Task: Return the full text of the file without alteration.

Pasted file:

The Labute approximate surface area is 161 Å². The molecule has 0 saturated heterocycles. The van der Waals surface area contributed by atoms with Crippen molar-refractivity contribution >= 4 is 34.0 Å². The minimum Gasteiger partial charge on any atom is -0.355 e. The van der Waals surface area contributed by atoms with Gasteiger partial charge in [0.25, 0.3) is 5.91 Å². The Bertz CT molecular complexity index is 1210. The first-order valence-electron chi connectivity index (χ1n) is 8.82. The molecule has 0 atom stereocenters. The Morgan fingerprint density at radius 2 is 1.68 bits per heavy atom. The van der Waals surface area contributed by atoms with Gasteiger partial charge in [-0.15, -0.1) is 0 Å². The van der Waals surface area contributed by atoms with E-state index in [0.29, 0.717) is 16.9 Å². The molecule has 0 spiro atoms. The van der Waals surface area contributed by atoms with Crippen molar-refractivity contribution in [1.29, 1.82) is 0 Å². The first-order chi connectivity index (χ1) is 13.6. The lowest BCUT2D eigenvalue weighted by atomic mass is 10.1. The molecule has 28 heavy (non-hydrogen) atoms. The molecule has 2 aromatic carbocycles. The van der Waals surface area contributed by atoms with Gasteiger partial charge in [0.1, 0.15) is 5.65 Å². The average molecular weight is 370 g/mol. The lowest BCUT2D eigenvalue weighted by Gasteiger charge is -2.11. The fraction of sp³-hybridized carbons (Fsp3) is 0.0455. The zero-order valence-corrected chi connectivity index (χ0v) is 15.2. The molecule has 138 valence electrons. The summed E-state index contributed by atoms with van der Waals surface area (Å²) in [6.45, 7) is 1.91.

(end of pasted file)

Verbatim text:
The Labute approximate surface area is 161 Å². The molecule has 0 saturated heterocycles. The van der Waals surface area contributed by atoms with Crippen molar-refractivity contribution >= 4 is 34.0 Å². The minimum Gasteiger partial charge on any atom is -0.355 e. The van der Waals surface area contributed by atoms with Gasteiger partial charge in [0.25, 0.3) is 5.91 Å². The Bertz CT molecular complexity index is 1210. The first-order valence-electron chi connectivity index (χ1n) is 8.82. The molecule has 0 atom stereocenters. The Morgan fingerprint density at radius 2 is 1.68 bits per heavy atom. The van der Waals surface area contributed by atoms with Gasteiger partial charge in [-0.15, -0.1) is 0 Å². The van der Waals surface area contributed by atoms with E-state index in [0.29, 0.717) is 16.9 Å². The molecule has 0 spiro atoms. The van der Waals surface area contributed by atoms with Crippen molar-refractivity contribution in [1.29, 1.82) is 0 Å². The first-order chi connectivity index (χ1) is 13.6. The lowest BCUT2D eigenvalue weighted by atomic mass is 10.1. The molecule has 28 heavy (non-hydrogen) atoms. The molecule has 2 aromatic carbocycles. The van der Waals surface area contributed by atoms with Gasteiger partial charge in [0.1, 0.15) is 5.65 Å². The average molecular weight is 370 g/mol. The lowest BCUT2D eigenvalue weighted by Gasteiger charge is -2.11. The fraction of sp³-hybridized carbons (Fsp3) is 0.0455. The zero-order valence-corrected chi connectivity index (χ0v) is 15.2. The molecule has 138 valence electrons. The summed E-state index contributed by atoms with van der Waals surface area (Å²) in [6.45, 7) is 1.91.